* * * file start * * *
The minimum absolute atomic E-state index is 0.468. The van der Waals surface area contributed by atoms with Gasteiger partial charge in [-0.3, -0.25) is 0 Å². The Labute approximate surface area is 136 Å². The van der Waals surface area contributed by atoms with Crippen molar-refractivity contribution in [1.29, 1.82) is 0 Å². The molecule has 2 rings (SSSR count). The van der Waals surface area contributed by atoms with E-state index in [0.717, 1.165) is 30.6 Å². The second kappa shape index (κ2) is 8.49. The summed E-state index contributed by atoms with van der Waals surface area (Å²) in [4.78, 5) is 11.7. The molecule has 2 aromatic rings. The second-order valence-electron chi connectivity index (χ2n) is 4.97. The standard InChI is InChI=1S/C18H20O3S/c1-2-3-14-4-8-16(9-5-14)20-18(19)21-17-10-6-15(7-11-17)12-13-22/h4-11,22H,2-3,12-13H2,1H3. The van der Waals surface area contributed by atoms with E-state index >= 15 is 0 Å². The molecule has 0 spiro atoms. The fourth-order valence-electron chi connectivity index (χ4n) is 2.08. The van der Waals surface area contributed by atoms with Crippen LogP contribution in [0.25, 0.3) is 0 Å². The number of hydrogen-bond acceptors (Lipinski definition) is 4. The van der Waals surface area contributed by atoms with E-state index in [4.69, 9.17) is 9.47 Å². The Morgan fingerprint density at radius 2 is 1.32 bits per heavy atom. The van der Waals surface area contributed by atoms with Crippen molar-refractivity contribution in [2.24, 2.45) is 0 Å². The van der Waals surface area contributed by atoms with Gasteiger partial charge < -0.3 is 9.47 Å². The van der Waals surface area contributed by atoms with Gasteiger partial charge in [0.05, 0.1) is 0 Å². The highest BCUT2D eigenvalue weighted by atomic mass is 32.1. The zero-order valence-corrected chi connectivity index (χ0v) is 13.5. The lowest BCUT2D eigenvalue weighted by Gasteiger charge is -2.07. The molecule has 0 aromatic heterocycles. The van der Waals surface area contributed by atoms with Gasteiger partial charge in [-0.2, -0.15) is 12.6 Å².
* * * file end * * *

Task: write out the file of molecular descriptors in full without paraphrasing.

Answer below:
The minimum absolute atomic E-state index is 0.468. The van der Waals surface area contributed by atoms with Gasteiger partial charge in [-0.3, -0.25) is 0 Å². The Labute approximate surface area is 136 Å². The van der Waals surface area contributed by atoms with Crippen molar-refractivity contribution in [1.29, 1.82) is 0 Å². The molecule has 2 rings (SSSR count). The van der Waals surface area contributed by atoms with E-state index in [0.717, 1.165) is 30.6 Å². The second kappa shape index (κ2) is 8.49. The summed E-state index contributed by atoms with van der Waals surface area (Å²) in [4.78, 5) is 11.7. The molecule has 2 aromatic rings. The second-order valence-electron chi connectivity index (χ2n) is 4.97. The standard InChI is InChI=1S/C18H20O3S/c1-2-3-14-4-8-16(9-5-14)20-18(19)21-17-10-6-15(7-11-17)12-13-22/h4-11,22H,2-3,12-13H2,1H3. The van der Waals surface area contributed by atoms with E-state index >= 15 is 0 Å². The molecule has 0 spiro atoms. The fourth-order valence-electron chi connectivity index (χ4n) is 2.08. The van der Waals surface area contributed by atoms with Crippen LogP contribution in [0.25, 0.3) is 0 Å². The number of hydrogen-bond acceptors (Lipinski definition) is 4. The van der Waals surface area contributed by atoms with E-state index in [4.69, 9.17) is 9.47 Å². The Morgan fingerprint density at radius 2 is 1.32 bits per heavy atom. The van der Waals surface area contributed by atoms with Crippen molar-refractivity contribution in [2.24, 2.45) is 0 Å². The van der Waals surface area contributed by atoms with Gasteiger partial charge < -0.3 is 9.47 Å². The van der Waals surface area contributed by atoms with Gasteiger partial charge in [0.05, 0.1) is 0 Å². The highest BCUT2D eigenvalue weighted by atomic mass is 32.1. The zero-order valence-corrected chi connectivity index (χ0v) is 13.5. The lowest BCUT2D eigenvalue weighted by Gasteiger charge is -2.07. The molecule has 0 aromatic heterocycles. The van der Waals surface area contributed by atoms with Gasteiger partial charge in [-0.2, -0.15) is 12.6 Å².